Whoops...You just got phished!
Fortunately, this was an authorized training simulation no information was saved or collected. If it had been a real phishing attempt, your online safety could have been compromised. Opening and reading email is fine, but clicking on malicious links or attachments could cause you harm.
Common clues of a phishing attack
- Messages that create a tremendous sense of urgency may be trying to rush you into making a mistake.
- If it sounds too good to be true, it probably is.
- Official organizations don't usually send messages that are full of grammatical errors and spelling mistakes. They also don't come from personal email addresses (such as @gmail.com, @yahoo.com, or @hotmail.,com).
- Messages that open with "Dear Customer" or some other generic greeting should get close scrutiny.
- No legitimate organization should request highly sensitive information over email such as your credit card number or account password.
- The message comes from someone you know, but they just don't sound quite right. Cyber attackers can send emails that look like they come from your boss, co-worker, or friend in order to gain your trust.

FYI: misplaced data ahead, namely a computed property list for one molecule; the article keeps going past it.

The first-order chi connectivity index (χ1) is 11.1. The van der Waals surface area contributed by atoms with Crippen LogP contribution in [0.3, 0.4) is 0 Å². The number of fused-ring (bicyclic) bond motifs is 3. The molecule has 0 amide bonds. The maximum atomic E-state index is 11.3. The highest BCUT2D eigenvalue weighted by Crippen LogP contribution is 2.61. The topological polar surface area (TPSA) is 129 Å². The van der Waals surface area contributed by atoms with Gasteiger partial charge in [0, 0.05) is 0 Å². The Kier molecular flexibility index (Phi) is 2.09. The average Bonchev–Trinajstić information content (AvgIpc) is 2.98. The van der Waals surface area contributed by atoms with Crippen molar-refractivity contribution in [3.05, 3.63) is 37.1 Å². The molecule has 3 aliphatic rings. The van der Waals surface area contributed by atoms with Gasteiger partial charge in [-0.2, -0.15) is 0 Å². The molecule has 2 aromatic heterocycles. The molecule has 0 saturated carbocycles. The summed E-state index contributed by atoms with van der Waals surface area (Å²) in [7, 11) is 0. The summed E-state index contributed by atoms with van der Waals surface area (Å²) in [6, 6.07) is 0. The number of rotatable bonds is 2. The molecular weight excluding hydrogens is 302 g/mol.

How to avoid malicious links
Before you click on a link, hover over it with your mouse cursor and observe its true destination. Confirm that the destination displayed is what your expected and that it is going to the organization's legitimate website.
To be extra safe, don't click the link at all and manually type the destination into your browser. For example, if you get an email from your bank asking you to update your bank account, ignore the link in the email and instead type your bank's website address into your browser.
On a mobile device? No problem. Simply hold your finger down on the link, you should see the true destination appear in a pop-up window.
Please direct questions related to this information to the IT Services Help Desk at 320-363-2228 or email [email protected].